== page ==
Hormone receptor testing mainly serves the purpose of guiding treatment choices for breast cancer patients. Patients with estrogen receptor (ER)-positive breast cancers show significant response to endocrine therapy. However, the methods to define ER status and eligibility for treatment remain controversial. Despite recent guidelines considering staining ≥1% of tumor nuclei by immunohistology as ER-positive, it has raised concerns on the benefit of endocrine therapy for tumors with ER 1%-10% expression, termed "ER-low positive". This subgroup accounts for 3% to 9% of all patients and is likely to have unique molecular features, and therefore distinct therapeutic response to endocrine therapy compared with ER-high positive tumors. The latest guidelines did not provide detailed descriptions for those patients, resulting in inconsistent treatment strategies. Consequently, we aimed to resolve this dilemma comprehensively. This review discusses molecular traits and recent ER-low positive breast cancer innovations, highlighting molecular-targeted treatment rather than traditional unified endocrine therapy for future basic and clinical research.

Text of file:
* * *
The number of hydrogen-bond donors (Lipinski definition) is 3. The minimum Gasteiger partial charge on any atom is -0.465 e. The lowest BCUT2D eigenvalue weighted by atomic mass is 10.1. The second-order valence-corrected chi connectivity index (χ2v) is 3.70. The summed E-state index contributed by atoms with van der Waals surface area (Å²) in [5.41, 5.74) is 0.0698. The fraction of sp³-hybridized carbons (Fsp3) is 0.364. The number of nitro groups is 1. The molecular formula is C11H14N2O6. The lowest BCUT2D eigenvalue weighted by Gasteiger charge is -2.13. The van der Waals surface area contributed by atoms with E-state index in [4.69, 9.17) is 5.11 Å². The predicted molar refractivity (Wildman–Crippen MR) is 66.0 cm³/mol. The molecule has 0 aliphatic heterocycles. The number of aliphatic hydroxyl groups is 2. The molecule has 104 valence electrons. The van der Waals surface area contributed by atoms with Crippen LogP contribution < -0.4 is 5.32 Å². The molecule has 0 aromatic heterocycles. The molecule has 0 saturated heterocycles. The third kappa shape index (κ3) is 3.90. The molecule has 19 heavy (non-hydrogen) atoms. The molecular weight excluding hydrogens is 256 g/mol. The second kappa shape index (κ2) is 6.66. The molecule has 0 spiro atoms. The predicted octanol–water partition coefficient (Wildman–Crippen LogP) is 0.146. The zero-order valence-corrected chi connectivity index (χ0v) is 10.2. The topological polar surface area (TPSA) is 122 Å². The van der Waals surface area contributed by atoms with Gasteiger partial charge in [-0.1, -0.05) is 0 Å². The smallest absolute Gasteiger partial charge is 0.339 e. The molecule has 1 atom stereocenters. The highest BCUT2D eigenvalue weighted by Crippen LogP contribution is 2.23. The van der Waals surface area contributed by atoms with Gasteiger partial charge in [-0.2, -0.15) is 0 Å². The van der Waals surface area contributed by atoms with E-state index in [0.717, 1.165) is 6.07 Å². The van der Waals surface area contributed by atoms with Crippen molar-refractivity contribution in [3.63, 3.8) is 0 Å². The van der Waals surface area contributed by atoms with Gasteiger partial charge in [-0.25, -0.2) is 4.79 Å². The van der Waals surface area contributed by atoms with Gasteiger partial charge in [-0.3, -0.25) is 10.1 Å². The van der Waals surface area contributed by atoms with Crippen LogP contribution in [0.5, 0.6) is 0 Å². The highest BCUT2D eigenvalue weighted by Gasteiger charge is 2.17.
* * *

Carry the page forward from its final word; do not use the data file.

Keywords: breast cancer; endocrine therapy; estrogen receptor-low; immunohistochemistry; intrinsic subtype.
© 2021 The Authors. Cancer Communications published by John Wiley & Sons Australia, Ltd. on behalf of Sun Yat-sen University Cancer Center.